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A Google search June 20 shows some of the articles that were written based off a fake news release about General Mills. The stories have since been retracted and the press release was immediately removed from the news wire.

A fake press release about General Mills led to several news reports based on the hoax, highlighting the speed of the news cycle and the importance of verifying information.  The hoax has also prompted a law enforcement investigation.

Several stories written from information in the fake press release have since been retracted and removed from their sites.

The Street reported June 16 that Wall Street Journal and Reuters published stories based on the release. The AP wrote June 16 that Dow Jones Newswire and Fox Business News also reported on the fake release.  A Google search also shows dead links to removed articles on the fake release published on Forbes.com and Nasdaq.

The press release, passed through PR Newswire June 15, said that President Obama “ordered a full investigation into the General Mills supply chain in most major global markets.”

The release had three tip offs that it was fake, Comcast reported.  The fake release had a New York dateline, but the company is in Minneapolis.  The word “yogurt” is spelled “yoghurt.”  And, the contact phone number listed is a New Zealand number.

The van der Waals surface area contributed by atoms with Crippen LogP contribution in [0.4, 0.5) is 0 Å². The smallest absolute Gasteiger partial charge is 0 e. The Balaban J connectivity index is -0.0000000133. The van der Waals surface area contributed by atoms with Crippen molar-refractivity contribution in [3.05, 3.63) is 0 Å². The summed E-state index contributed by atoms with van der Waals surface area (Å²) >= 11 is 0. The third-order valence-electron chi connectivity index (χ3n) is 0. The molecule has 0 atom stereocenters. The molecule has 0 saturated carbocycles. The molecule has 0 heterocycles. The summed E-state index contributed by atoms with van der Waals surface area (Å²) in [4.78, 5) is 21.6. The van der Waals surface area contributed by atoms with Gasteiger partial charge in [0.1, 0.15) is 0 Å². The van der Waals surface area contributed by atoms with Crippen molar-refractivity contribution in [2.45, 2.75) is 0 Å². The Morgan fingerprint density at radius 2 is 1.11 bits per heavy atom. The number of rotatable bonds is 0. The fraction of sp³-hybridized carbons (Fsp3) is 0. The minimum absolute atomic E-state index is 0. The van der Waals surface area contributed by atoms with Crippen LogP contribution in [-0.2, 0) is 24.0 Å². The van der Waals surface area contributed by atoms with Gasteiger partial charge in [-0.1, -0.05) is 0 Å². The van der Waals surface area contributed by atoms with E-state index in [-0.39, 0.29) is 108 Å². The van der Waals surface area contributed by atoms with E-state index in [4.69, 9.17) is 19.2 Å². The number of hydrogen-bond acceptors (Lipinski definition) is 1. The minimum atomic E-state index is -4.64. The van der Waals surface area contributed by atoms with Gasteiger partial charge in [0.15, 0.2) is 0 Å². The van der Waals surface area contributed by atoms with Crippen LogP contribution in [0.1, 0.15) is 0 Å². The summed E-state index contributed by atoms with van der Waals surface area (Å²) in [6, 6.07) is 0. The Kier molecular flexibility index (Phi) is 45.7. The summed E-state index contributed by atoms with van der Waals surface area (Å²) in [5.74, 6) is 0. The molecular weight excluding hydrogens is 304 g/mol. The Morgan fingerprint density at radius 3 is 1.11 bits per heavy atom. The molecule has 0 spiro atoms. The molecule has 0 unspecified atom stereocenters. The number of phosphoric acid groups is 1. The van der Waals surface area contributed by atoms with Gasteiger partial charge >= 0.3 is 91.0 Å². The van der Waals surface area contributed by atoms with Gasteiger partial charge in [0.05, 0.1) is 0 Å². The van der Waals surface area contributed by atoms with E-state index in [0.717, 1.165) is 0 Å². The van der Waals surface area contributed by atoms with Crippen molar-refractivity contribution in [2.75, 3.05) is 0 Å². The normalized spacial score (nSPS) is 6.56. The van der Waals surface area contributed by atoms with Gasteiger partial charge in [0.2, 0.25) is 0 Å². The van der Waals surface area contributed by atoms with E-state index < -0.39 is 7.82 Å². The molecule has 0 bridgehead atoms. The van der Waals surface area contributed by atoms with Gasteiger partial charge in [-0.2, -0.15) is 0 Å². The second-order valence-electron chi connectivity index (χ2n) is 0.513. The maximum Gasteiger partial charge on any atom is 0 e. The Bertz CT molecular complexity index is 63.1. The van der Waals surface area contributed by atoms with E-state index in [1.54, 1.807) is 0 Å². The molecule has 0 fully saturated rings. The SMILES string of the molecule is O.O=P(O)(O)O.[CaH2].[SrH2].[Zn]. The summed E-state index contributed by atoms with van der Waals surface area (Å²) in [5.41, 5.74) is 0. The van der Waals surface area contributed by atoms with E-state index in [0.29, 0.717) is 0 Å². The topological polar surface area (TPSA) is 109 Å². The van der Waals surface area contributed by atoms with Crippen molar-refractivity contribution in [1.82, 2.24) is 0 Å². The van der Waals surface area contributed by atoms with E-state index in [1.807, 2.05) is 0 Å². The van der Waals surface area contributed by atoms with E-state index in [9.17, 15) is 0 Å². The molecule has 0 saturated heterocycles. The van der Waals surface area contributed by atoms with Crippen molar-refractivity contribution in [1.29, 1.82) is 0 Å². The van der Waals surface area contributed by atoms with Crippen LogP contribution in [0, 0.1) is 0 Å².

General Mills and law enforcement are investigating who was behind it. The day after the fake release was published, General Mills issued a statement discrediting the June 15  release.

A news release on Business Wire June 16 said that “there was no truth to the information” in the fake story released at midnight June 15.

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The AP reported that the release was removed from the news wire within minutes of being posted, but some news outlets already picked the story up.

The Street noted that the media contact listed on the fake release, Steve Sanger, doesn’t work at the company anymore.

MediaPost reported that General Mills ordinarily uses Business Wire not PR Newswire to circulate press releases.

Business Wire also was hoaxed June 19 when a fake news release slipped through its distribution system, The Wall Street Journal reported.

PR Newswire hasn’t publicly said yet if it will change internal procedures because of the incident, but BusinessWire has stopped accepting e-mail submissions, the WSJ wrote.

Disclosure: Art Science Research Laboratory, publisher of iMediaEthics, used PR Newswire to distribute its recent press releases.

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Media Duped by Fake General Mills press release

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